Cliffs to lay off 125 workers at Northshore as production is cutAbout 125 employees of Northshore Mining will be laid off Jan. 5 when the taconite operation idles two of its four pelletizing lines, according to an announcement issued Monday by the mine’s owner and operator, Cliffs Natural Resources.
By: Peter Passi, Duluth News Tribune
About 125 employees of Northshore Mining will be laid off Jan. 5 when the taconite operation idles two of its four pelletizing lines, according to an announcement issued Monday by the mine’s owner and operator, Cliffs Natural Resources.
The pending layoffs will affect people working at Northshore’s mine in Babbitt in addition to those working at the production facility in Silver Bay, but the exact breakdown of how many jobs will be trimmed at each location has not yet been determined, said Sandra Karnowski, Cliffs’ district manager of public affairs.
Northshore Mining plans to operate with just two lines during 2013, but Karnowski said Cliffs will continue to monitor market conditions and will make upward or downward adjustments during the year as warranted by demand.
The layoffs will affect about 19 percent of Northshore’s 671-person work force, which has no union representation.
Cliffs also announced Monday that it will temporarily halt production at its Empire Mine in Michigan in April or May of 2013. The company reported this “extended summer shutdown” will result in the furlough of about 500 people.
Laid off employees at Northshore and Empire will receive supplemental unemployment pay and benefits based on their length of service to the company, Karnowski said.
Karnowski said the decision to cut output at the Northshore and Empire mines is not a reflection of the facilities’ production costs. She said the decision was based on the customers they serve.
Pellets from the plants feed blast furnaces producing hot-rolled steel that goes into products such as automobiles and household appliances. While 2013 is forecast to bring decent growth in auto sales, many of those vehicles will be imported from Japan and Europe, Joseph Carrabba, Cliffs’ chairman, CEO and president, said during a recent earnings call.
Likewise, Carrabba said much of the steel pipe now in demand for oil and gas transport is coming from foreign sources, too.
Cliffs anticipates that the steel market will utilize only about 70 percent of the North American steelmaking capacity in 2013. That’s right around where the rate now sits.
In late September, Moody’s lowered its outlook for the U.S. steel industry to “negative,” indicating that until U.S. mills were consistently operating at 75 to 80 percent of capacity it would not upgrade its assessment to “stable.”
Craig Pagel, president of the Iron Mining Association of Minnesota, said he’s aware of no other Iron Range mines planning to throttle back production, and said it would be a mistake to read too much into Cliff’s actions.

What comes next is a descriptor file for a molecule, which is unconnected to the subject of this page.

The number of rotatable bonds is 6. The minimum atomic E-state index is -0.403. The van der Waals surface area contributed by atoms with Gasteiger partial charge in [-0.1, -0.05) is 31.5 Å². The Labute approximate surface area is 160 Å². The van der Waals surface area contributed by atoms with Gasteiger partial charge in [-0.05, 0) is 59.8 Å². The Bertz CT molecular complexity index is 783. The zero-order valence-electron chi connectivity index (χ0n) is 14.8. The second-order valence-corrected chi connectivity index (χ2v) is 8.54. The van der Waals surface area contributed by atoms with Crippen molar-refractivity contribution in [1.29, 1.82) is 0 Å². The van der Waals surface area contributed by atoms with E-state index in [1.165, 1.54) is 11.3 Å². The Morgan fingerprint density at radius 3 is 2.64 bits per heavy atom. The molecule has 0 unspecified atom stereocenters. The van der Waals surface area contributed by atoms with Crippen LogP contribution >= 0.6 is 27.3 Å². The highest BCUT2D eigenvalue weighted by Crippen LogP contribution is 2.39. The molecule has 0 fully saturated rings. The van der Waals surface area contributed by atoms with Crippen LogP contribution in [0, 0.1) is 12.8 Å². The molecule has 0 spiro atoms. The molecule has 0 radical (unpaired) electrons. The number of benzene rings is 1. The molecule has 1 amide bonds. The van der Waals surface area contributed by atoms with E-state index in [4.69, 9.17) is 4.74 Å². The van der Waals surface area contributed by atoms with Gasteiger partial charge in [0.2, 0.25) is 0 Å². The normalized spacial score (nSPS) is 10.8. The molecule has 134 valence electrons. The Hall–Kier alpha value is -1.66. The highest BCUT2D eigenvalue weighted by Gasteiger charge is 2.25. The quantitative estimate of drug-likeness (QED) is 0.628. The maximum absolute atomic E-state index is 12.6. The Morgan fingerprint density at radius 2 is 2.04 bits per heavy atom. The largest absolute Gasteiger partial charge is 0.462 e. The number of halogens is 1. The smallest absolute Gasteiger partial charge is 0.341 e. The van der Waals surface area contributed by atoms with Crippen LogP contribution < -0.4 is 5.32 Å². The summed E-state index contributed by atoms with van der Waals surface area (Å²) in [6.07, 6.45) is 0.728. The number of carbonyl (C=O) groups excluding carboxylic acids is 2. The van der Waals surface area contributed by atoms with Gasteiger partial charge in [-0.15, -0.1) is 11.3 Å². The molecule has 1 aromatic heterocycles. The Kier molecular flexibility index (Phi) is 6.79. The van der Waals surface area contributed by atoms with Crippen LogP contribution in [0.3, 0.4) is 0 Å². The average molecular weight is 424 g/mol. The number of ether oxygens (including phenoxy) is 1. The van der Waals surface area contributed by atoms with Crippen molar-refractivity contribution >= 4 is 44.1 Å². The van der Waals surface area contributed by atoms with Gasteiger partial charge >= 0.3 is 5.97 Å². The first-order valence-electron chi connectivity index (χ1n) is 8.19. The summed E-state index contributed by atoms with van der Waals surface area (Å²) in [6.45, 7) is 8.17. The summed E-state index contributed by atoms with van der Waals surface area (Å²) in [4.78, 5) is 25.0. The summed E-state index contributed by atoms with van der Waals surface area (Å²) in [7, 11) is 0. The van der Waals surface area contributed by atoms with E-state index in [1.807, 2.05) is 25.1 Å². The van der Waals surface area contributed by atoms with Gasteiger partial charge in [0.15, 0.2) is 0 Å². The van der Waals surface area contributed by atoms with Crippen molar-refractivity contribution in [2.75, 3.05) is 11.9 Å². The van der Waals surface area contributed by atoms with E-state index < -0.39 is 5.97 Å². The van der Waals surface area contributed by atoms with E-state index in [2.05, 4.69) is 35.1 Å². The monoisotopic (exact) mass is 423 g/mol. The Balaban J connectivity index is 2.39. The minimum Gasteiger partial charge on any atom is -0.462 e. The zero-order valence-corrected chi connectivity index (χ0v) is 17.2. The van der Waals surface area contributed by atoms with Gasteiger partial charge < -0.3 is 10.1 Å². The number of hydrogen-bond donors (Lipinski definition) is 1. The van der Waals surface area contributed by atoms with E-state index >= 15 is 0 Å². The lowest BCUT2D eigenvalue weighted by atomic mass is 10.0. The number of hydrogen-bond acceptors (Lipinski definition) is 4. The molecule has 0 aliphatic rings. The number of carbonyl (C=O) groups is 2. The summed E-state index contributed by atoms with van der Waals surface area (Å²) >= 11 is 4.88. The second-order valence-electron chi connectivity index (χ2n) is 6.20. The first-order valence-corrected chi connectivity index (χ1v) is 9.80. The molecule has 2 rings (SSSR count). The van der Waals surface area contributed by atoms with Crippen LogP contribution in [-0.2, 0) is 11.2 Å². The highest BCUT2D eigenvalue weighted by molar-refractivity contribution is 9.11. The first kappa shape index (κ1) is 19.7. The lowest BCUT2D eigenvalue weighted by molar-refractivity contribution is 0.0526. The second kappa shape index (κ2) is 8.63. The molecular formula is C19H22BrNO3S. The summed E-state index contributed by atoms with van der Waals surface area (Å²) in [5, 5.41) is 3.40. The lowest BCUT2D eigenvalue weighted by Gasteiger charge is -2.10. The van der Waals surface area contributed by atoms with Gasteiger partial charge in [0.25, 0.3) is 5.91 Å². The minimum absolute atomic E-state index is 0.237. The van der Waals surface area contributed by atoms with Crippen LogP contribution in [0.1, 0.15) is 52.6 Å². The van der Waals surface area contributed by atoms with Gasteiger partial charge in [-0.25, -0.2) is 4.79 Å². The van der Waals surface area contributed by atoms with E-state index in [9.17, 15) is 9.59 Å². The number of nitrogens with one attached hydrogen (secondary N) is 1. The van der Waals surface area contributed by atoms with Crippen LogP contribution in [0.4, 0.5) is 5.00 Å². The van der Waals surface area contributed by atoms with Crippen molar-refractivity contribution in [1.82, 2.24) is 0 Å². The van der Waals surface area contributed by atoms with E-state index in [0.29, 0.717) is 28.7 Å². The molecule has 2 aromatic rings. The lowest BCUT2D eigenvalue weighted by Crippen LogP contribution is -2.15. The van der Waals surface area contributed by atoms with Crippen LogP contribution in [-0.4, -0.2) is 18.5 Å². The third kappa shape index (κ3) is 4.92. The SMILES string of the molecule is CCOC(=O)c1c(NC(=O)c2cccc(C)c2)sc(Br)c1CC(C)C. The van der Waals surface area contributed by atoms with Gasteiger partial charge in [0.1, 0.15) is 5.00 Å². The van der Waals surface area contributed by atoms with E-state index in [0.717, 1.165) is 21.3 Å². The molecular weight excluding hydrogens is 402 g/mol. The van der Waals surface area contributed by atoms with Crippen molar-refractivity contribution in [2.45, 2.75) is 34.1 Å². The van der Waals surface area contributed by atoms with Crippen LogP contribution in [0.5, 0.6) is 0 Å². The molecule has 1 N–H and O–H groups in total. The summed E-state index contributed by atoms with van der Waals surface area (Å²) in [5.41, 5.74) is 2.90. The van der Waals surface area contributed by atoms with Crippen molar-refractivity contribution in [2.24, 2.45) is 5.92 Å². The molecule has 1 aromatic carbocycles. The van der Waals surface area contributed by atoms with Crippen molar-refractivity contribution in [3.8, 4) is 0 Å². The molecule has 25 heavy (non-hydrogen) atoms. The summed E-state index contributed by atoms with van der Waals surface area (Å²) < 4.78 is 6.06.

“I don’t believe a short-term market indicator is a long-term trend,” he said.
Chinese demand down
Peter Kakela, a Michigan State University professor and mining expert, said the biggest influence on iron prices has been Chinese demand.
China purchases nearly half of all steel produced in the U.S. and has driven global demand for the building material. But this year, China lowered its growth rate target to 7.5 percent — the slowest pace in eight years — and markets reacted.
Iron fines that had sold for $139 per ton in June fell to $89 in September, shedding more than one-third of their former value.
Kakela noted that the price has since strengthened, ending last week at more than $123 per ton. Nevertheless, he said: “That kind of volatility sends jitters through the industry.”
Kakela views Cliffs’ plans to trim production as a modest adjustment in a period of uncertainty.
“I do not see this as a big downward slope, but I also say that with my fingers crossed,” he said.
“We’re still in a slow climb out of recession, and up to this point, I think iron ore and steel have actually done better than the rest of the economy,” Kakela said. “I don’t see anything like the situation in 2008.”
Indeed, Minnesota’s iron mining industry entered this year boasting the highest employment and wages it had paid in in more than a decade.
Pagel takes encouragement from the industry’s performance.
“Iron mining is a leading indicator of our economy,” he said. “It goes into everything from paper clips to ships. If a product’s not made out of iron, chances are that you still need iron to produce it.”
All six taconite plants in the state are now operating — a far cry from 2009, when all of them ceased production at one time or another.
Northshore Mining’s last shutdown that was unrelated to maintenance occurred during the second quarter of 2009. In 2010, it went from operating two pellet lines to four and has remained at that level since then.